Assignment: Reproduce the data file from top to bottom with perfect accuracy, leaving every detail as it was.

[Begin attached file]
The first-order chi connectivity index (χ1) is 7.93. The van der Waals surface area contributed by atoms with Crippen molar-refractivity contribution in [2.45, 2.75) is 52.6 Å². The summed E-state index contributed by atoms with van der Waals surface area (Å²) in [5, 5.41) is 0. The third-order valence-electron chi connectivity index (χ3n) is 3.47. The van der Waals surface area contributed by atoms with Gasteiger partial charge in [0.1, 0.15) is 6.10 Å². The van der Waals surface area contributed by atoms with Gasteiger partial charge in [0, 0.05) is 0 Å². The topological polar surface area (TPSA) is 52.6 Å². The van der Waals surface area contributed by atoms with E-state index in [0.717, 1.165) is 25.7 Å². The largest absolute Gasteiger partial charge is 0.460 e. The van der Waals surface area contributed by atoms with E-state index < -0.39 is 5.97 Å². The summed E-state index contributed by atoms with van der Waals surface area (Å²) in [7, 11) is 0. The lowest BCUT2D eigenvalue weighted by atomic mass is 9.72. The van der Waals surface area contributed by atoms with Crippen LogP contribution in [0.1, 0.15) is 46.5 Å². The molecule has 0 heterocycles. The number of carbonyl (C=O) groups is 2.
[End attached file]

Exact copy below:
The first-order chi connectivity index (χ1) is 7.93. The van der Waals surface area contributed by atoms with Crippen molar-refractivity contribution in [2.45, 2.75) is 52.6 Å². The summed E-state index contributed by atoms with van der Waals surface area (Å²) in [5, 5.41) is 0. The third-order valence-electron chi connectivity index (χ3n) is 3.47. The van der Waals surface area contributed by atoms with Gasteiger partial charge in [0.1, 0.15) is 6.10 Å². The van der Waals surface area contributed by atoms with Gasteiger partial charge in [0, 0.05) is 0 Å². The topological polar surface area (TPSA) is 52.6 Å². The van der Waals surface area contributed by atoms with E-state index in [0.717, 1.165) is 25.7 Å². The largest absolute Gasteiger partial charge is 0.460 e. The van der Waals surface area contributed by atoms with E-state index < -0.39 is 5.97 Å². The summed E-state index contributed by atoms with van der Waals surface area (Å²) in [7, 11) is 0. The lowest BCUT2D eigenvalue weighted by atomic mass is 9.72. The van der Waals surface area contributed by atoms with Crippen LogP contribution in [0.1, 0.15) is 46.5 Å². The molecule has 0 heterocycles. The number of carbonyl (C=O) groups is 2.